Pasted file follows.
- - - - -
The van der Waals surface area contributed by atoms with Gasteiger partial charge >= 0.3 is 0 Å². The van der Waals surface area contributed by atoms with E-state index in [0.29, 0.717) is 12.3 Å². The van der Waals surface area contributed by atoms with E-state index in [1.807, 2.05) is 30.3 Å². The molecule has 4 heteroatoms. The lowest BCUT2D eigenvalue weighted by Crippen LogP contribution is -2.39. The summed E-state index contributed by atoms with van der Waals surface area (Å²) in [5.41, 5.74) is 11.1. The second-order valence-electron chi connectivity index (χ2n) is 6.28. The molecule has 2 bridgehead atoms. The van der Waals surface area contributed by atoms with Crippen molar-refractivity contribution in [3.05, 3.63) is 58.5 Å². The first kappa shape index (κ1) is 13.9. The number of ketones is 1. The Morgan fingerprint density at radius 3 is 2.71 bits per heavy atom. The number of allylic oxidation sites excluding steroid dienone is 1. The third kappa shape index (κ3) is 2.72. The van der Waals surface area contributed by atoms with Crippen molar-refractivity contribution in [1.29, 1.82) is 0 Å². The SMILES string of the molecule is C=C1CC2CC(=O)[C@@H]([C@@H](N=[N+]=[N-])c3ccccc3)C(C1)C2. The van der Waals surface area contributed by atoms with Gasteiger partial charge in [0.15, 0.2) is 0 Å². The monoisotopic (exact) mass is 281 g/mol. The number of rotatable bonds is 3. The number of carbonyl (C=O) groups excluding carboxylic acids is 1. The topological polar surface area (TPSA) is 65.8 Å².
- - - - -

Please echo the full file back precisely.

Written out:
The van der Waals surface area contributed by atoms with Gasteiger partial charge >= 0.3 is 0 Å². The van der Waals surface area contributed by atoms with E-state index in [0.29, 0.717) is 12.3 Å². The van der Waals surface area contributed by atoms with E-state index in [1.807, 2.05) is 30.3 Å². The molecule has 4 heteroatoms. The lowest BCUT2D eigenvalue weighted by Crippen LogP contribution is -2.39. The summed E-state index contributed by atoms with van der Waals surface area (Å²) in [5.41, 5.74) is 11.1. The second-order valence-electron chi connectivity index (χ2n) is 6.28. The molecule has 2 bridgehead atoms. The van der Waals surface area contributed by atoms with Crippen molar-refractivity contribution in [3.05, 3.63) is 58.5 Å². The first kappa shape index (κ1) is 13.9. The number of ketones is 1. The Morgan fingerprint density at radius 3 is 2.71 bits per heavy atom. The number of allylic oxidation sites excluding steroid dienone is 1. The third kappa shape index (κ3) is 2.72. The van der Waals surface area contributed by atoms with Crippen molar-refractivity contribution in [1.29, 1.82) is 0 Å². The SMILES string of the molecule is C=C1CC2CC(=O)[C@@H]([C@@H](N=[N+]=[N-])c3ccccc3)C(C1)C2. The van der Waals surface area contributed by atoms with Gasteiger partial charge in [0.15, 0.2) is 0 Å². The monoisotopic (exact) mass is 281 g/mol. The number of rotatable bonds is 3. The number of carbonyl (C=O) groups excluding carboxylic acids is 1. The topological polar surface area (TPSA) is 65.8 Å².